Loïc D’Orangeville

Associate Professor, Tree biology and silvics


Forestry and Environmental Management

Forestry/Geology 310


1 506 458 7232

Research interests

  • Forest vulnerability to climate change
  • Tree ecophysiology
  • Tree growth and stand productivity


Loïc joined the faculty in 2018. He holds a MSc in Biology from the Université de Montréal, and a PhD in Renewable Resource Sciences from McGill University. Prior to moving to New Brunswick, Loïc completed postdoctoral internships at Indiana University (USA) and Université du Québec à Montréal, and was a visiting scholar at Harvard Forest.

His research program leverages different approaches to tackle the vast question of forest response to climate change. Climate change experiments (in situ or under controlled environments), high-precision monitoring of tree ecophysiology (radial growth, transpiration, respiration) and large-scale analyses of tree growth data collections are all used to assess climatic thresholds in the growth and health of Acadian tree species.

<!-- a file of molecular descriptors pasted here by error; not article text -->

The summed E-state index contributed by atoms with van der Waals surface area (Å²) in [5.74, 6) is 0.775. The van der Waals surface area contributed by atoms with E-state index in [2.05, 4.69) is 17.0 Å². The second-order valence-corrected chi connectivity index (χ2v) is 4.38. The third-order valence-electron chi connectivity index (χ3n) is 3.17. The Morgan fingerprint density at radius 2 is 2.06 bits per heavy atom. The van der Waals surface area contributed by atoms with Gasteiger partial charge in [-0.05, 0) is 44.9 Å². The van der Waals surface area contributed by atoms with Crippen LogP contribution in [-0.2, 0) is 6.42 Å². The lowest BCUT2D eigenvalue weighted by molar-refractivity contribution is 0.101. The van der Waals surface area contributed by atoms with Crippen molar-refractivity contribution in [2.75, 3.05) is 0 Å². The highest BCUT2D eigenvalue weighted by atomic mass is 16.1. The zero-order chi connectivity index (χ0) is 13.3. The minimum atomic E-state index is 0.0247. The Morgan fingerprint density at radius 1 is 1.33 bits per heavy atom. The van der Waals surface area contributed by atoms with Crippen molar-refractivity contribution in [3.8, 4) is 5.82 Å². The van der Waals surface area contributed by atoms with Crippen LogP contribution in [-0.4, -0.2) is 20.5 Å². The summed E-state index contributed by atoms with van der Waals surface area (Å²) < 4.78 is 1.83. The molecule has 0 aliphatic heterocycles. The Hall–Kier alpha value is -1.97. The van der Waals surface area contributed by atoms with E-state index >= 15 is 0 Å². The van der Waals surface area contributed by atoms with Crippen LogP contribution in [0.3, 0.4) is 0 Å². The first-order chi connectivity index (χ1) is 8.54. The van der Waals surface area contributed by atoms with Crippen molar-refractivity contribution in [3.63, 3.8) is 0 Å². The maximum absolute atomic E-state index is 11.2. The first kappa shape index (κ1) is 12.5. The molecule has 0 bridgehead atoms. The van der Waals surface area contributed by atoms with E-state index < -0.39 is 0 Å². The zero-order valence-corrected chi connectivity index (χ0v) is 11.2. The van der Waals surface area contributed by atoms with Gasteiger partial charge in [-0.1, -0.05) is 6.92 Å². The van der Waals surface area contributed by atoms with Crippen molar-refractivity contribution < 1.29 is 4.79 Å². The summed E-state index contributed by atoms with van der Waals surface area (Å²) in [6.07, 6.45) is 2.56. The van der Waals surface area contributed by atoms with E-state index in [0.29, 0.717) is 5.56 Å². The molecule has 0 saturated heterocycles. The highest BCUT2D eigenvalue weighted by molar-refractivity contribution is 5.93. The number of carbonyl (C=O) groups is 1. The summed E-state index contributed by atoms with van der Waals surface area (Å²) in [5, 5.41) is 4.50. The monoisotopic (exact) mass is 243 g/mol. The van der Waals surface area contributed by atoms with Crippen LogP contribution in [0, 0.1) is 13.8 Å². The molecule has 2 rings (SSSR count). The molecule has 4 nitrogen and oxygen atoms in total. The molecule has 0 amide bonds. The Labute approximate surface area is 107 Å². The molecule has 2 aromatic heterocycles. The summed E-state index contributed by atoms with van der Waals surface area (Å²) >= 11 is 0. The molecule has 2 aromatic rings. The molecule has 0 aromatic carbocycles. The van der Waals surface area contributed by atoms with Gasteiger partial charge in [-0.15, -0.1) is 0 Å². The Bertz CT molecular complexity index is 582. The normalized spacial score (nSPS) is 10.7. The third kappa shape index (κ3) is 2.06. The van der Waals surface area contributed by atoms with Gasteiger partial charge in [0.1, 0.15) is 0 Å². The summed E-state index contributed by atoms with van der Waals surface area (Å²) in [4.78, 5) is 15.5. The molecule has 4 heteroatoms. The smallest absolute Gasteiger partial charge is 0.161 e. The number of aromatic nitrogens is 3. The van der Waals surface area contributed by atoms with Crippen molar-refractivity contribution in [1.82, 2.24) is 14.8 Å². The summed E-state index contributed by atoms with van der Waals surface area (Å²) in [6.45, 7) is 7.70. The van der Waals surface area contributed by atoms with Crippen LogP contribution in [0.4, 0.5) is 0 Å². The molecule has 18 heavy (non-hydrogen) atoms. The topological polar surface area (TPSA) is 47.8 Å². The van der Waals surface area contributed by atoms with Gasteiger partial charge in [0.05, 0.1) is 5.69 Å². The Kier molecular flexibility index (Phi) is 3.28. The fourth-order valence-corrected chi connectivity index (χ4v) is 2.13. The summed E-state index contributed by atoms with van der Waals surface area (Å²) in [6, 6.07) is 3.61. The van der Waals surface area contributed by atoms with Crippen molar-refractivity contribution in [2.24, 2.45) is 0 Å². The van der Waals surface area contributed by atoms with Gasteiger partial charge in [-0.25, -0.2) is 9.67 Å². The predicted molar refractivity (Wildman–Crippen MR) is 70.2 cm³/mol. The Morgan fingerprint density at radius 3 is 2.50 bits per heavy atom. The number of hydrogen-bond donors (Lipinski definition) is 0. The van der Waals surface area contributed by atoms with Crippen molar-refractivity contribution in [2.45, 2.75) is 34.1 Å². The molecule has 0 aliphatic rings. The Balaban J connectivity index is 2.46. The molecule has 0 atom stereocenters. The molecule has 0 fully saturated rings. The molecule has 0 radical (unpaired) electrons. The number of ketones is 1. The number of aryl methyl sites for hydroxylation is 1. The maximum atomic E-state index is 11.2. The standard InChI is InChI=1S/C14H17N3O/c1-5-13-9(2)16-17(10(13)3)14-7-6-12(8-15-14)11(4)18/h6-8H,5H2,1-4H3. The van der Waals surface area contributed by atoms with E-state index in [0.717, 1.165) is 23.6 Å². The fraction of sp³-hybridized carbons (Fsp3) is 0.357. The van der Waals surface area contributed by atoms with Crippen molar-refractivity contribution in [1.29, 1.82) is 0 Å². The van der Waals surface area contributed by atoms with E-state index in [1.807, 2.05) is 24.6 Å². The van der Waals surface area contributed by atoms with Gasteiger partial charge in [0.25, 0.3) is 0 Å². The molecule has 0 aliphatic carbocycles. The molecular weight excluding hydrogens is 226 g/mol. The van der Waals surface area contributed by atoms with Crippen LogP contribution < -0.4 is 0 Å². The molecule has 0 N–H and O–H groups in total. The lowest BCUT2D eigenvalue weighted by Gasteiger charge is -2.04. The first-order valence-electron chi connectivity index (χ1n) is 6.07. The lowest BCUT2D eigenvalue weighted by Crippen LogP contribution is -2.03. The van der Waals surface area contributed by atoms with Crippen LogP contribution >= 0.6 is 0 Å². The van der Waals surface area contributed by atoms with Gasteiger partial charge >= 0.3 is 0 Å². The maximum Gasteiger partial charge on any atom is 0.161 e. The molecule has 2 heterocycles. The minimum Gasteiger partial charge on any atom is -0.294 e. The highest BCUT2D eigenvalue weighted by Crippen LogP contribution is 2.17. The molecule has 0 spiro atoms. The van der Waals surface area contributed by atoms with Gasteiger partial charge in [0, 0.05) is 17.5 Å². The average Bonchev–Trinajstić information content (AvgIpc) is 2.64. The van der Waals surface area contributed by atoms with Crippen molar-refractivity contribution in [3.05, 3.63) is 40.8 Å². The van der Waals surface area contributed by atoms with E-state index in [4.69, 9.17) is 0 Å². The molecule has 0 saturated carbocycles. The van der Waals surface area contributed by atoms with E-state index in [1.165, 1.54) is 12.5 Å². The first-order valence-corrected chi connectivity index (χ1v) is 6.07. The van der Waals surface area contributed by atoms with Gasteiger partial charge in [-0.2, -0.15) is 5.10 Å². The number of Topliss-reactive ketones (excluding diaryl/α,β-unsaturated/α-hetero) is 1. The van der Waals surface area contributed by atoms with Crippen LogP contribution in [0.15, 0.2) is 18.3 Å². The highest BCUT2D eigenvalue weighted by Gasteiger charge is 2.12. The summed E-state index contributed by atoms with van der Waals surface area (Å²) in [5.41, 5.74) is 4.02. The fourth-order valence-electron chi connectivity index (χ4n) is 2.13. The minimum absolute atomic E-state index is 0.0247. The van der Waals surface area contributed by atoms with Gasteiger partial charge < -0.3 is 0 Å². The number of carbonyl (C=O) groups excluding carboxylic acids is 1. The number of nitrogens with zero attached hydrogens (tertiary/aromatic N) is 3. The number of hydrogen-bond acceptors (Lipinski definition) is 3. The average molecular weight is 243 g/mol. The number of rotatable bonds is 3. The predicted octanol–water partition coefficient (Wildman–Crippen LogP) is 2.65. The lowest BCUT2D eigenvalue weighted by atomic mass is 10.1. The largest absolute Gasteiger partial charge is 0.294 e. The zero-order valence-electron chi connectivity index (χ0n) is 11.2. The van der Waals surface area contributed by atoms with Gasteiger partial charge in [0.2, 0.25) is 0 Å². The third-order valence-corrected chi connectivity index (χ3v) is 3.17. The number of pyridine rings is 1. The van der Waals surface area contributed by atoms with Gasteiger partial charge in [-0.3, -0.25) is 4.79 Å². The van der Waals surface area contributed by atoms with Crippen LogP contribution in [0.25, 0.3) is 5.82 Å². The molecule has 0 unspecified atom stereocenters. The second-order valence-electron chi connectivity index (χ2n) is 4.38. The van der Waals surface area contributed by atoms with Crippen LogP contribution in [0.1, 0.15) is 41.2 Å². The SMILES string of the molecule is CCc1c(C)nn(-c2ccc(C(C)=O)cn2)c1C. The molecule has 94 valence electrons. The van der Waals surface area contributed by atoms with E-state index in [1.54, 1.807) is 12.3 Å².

Courses taught

  • FOR 2425 – Autecology of Forest Vegetation
  • FOR 2416 – Structure and Development of Woody Plants
  • FOR 4973 – Field Camp

Selected publications

D’Orangeville L, Itter MS, Kneeshaw DD, Munger JW, Richardson AD, Dyer JM, Orwig DA, Pan Y, Pederson N (in press) Peak radial growth of diffuse-porous species occurs during periods of lower water availability than for ring-porous and coniferous trees. Tree Physiology

Itter M, D’Orangeville L, Dawson A, Kneeshaw D, Duchesne L, Whitehouse C, Finley A. 2019. Boreal tree growth exhibits decadal-scale ecosystem memory to drought and insect defoliation, but no negative response to their interaction. Journal of Ecology 107: 1288-1301.

Kannenberg S, Maxwell J, Pederson N, D'Orangeville L, Ficklin DL et al. 2019. Soil texture, hydrology, and drought timing control drought-induced legacy effects in temperate forests. Ecology Letters 22: 119-127.

D'Orangeville L, Houle D, Duchesne L, Phillips RP, Bergeron, Y, Kneeshaw D. 2018. Beneficial effects of climate warming on boreal tree growth may be transitory. Nature Communications 9: 3213.

D’Orangeville L, Maxwell J, Kneeshaw D, Pederson N, Duchesne L, et al. 2018. Timing and local climate regulate temperate forest sensitivity to drought. Global Change Biology 24: 2339-2351.

D’Orangeville L, Duchesne L, Houle D, Kneeshaw D, Côté B, Pederson N, 2016. Eastern North America as a potential refugium for the boreal forest in a warming climate. Science 352: 1452-1455.